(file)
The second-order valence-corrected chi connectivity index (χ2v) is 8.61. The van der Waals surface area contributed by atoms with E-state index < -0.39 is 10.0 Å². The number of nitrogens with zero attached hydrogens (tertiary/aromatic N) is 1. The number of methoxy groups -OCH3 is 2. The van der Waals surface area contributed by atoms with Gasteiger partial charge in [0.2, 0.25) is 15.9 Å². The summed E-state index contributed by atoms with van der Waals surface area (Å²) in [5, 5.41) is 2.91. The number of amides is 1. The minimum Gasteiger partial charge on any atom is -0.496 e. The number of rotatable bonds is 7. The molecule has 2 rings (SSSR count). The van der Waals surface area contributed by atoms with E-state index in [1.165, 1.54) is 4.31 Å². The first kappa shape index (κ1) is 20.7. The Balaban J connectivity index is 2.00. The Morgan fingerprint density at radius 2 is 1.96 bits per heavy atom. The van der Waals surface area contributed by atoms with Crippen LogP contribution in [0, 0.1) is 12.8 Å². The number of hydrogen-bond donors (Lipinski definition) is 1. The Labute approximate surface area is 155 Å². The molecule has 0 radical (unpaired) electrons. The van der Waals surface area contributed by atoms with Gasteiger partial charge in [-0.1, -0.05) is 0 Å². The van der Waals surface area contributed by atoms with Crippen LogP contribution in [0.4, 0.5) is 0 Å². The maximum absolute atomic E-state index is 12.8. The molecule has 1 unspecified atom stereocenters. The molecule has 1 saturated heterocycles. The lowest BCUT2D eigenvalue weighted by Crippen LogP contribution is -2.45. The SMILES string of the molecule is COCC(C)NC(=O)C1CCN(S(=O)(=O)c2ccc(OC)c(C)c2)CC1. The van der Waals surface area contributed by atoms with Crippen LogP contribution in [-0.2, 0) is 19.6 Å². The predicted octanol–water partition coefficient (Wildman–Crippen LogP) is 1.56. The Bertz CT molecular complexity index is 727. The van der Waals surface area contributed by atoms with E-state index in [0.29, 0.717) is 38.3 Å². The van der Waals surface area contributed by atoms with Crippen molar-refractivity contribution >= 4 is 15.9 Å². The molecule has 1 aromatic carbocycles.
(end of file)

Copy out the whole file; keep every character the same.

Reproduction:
The second-order valence-corrected chi connectivity index (χ2v) is 8.61. The van der Waals surface area contributed by atoms with E-state index < -0.39 is 10.0 Å². The number of nitrogens with zero attached hydrogens (tertiary/aromatic N) is 1. The number of methoxy groups -OCH3 is 2. The van der Waals surface area contributed by atoms with Gasteiger partial charge in [0.2, 0.25) is 15.9 Å². The summed E-state index contributed by atoms with van der Waals surface area (Å²) in [5, 5.41) is 2.91. The number of amides is 1. The minimum Gasteiger partial charge on any atom is -0.496 e. The number of rotatable bonds is 7. The molecule has 2 rings (SSSR count). The van der Waals surface area contributed by atoms with E-state index in [1.165, 1.54) is 4.31 Å². The first kappa shape index (κ1) is 20.7. The Balaban J connectivity index is 2.00. The Morgan fingerprint density at radius 2 is 1.96 bits per heavy atom. The van der Waals surface area contributed by atoms with Crippen LogP contribution in [0, 0.1) is 12.8 Å². The number of hydrogen-bond donors (Lipinski definition) is 1. The Labute approximate surface area is 155 Å². The molecule has 0 radical (unpaired) electrons. The van der Waals surface area contributed by atoms with Gasteiger partial charge in [-0.1, -0.05) is 0 Å². The van der Waals surface area contributed by atoms with Crippen LogP contribution in [0.4, 0.5) is 0 Å². The maximum absolute atomic E-state index is 12.8. The molecule has 1 unspecified atom stereocenters. The molecule has 1 saturated heterocycles. The lowest BCUT2D eigenvalue weighted by Crippen LogP contribution is -2.45. The SMILES string of the molecule is COCC(C)NC(=O)C1CCN(S(=O)(=O)c2ccc(OC)c(C)c2)CC1. The van der Waals surface area contributed by atoms with Crippen LogP contribution in [-0.2, 0) is 19.6 Å². The predicted octanol–water partition coefficient (Wildman–Crippen LogP) is 1.56. The Bertz CT molecular complexity index is 727. The van der Waals surface area contributed by atoms with E-state index in [0.29, 0.717) is 38.3 Å². The van der Waals surface area contributed by atoms with Crippen molar-refractivity contribution >= 4 is 15.9 Å². The molecule has 1 aromatic carbocycles.